Fixing The Game

Fixing the Game: Bubbles, Crashes and what Capitalism Can Learn From the NFL is a book published in May 2011 by Roger Martin, a professor at the University of Toronto's Rotman School of Management. The book describes our current economic system's short term focus and emphasis on expectations instead of reality. Martin outlines the structural problems that this creates and describes how best to fix them.
Book Summary
Martin cites the need for reform after our three recent crises in corporate management (the early 2000s tech bubble, the mid 2000s option back dating scandal, and the 2008 financial crisis). He argues that we have not taken adequate measures, and still tie much of our economic growth to the expectations market versus real growth. He uses the analogy of the National Football League and compares the point spread market to the stock market, discussing the implications if the NFL began to cater to gamblers expectations rather than creating a product for their fans. He draws the comparisons of this hypothetical approach to our current economic model and its relation with the stock market, arguing that we are in need of economic realignment and a shift in overall perspective.
Martin posits several changes that we could start to implement that would drastically improve our economic structure: (1) shifting the focus of companies back to the customer - real performance for those customers - rather than on increasing shareholder value, (2) rethinking stock compensation, ideally eliminating it, and changing executives focus from continuously reaching expectations to focusing on long term real value, (3) changing board governance to make it a form of public service, rather than a way to realize personal gain, (4) effectively regulating and managing market players in the expectation market, especially those that create no value for society, most notably hedge funds, (5) encouraging business executives to take a broader view of how their enterprise can contribute to society.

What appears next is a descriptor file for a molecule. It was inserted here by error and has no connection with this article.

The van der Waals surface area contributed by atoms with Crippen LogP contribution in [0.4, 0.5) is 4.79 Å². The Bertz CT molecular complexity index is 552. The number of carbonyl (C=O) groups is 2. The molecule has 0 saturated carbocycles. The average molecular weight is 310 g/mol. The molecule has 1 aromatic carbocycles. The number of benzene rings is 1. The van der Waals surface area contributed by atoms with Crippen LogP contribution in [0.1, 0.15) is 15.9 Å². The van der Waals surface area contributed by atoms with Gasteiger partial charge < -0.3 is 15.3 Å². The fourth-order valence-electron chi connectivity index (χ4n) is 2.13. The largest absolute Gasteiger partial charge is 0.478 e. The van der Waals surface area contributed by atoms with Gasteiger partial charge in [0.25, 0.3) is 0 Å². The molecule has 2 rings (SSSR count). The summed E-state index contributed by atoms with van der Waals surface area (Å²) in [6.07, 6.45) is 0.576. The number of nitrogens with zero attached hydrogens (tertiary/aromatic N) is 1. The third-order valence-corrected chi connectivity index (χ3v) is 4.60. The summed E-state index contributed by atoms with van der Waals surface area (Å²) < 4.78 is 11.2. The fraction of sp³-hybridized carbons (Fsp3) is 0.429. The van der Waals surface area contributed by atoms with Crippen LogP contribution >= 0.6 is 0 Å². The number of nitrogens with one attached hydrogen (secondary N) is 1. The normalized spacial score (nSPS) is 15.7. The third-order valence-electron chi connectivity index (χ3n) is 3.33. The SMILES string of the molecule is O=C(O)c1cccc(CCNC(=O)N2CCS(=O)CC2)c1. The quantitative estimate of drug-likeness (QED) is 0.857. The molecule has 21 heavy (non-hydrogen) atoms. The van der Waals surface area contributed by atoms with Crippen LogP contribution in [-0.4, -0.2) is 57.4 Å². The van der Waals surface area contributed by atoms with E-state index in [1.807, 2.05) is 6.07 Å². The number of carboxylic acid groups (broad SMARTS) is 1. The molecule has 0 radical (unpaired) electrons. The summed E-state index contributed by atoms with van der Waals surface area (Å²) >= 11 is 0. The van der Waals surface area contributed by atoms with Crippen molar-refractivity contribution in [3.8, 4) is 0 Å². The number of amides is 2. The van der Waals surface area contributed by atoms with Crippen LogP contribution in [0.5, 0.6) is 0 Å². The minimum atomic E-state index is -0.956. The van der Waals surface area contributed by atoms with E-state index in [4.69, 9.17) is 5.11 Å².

"Fixing the Game" is the most provocative or Martin's books. It heavily criticizes certain aspects of the economy and attempts to solve some of the world's broader problems. Many reviews have praised Martin for tackling issues of misaligned incentives and a runaway corporate sector. As cited in the New York Times review, his approach contrasts with more market oriented and libertarian thinkers such as Tyler Cowen or historical figures like Friedrich Hayek.
He has been drawn to the forefront of much of the discussion going on about how to combat our current economic difficulties and how best to combat the misalignment of incentives.
See Also
*Roger Martin
*The Design of Business
*The Opposable Mind
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